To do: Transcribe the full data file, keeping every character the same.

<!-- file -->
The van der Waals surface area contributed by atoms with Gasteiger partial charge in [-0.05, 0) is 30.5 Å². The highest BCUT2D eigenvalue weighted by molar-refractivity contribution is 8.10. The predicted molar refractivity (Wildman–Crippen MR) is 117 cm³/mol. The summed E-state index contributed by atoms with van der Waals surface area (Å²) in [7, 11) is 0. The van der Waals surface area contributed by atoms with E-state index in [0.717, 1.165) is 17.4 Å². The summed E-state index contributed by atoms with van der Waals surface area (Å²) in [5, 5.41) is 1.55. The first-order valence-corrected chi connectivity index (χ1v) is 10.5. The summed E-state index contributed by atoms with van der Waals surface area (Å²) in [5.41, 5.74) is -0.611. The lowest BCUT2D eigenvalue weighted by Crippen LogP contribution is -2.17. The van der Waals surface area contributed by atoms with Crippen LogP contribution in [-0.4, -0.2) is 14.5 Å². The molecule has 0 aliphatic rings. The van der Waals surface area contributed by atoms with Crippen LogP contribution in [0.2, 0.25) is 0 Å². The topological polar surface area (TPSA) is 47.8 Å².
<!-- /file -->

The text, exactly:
The van der Waals surface area contributed by atoms with Gasteiger partial charge in [-0.05, 0) is 30.5 Å². The highest BCUT2D eigenvalue weighted by molar-refractivity contribution is 8.10. The predicted molar refractivity (Wildman–Crippen MR) is 117 cm³/mol. The summed E-state index contributed by atoms with van der Waals surface area (Å²) in [7, 11) is 0. The van der Waals surface area contributed by atoms with E-state index in [0.717, 1.165) is 17.4 Å². The summed E-state index contributed by atoms with van der Waals surface area (Å²) in [5, 5.41) is 1.55. The first-order valence-corrected chi connectivity index (χ1v) is 10.5. The summed E-state index contributed by atoms with van der Waals surface area (Å²) in [5.41, 5.74) is -0.611. The lowest BCUT2D eigenvalue weighted by Crippen LogP contribution is -2.17. The van der Waals surface area contributed by atoms with Crippen LogP contribution in [-0.4, -0.2) is 14.5 Å². The molecule has 0 aliphatic rings. The van der Waals surface area contributed by atoms with Crippen LogP contribution in [0.2, 0.25) is 0 Å². The topological polar surface area (TPSA) is 47.8 Å².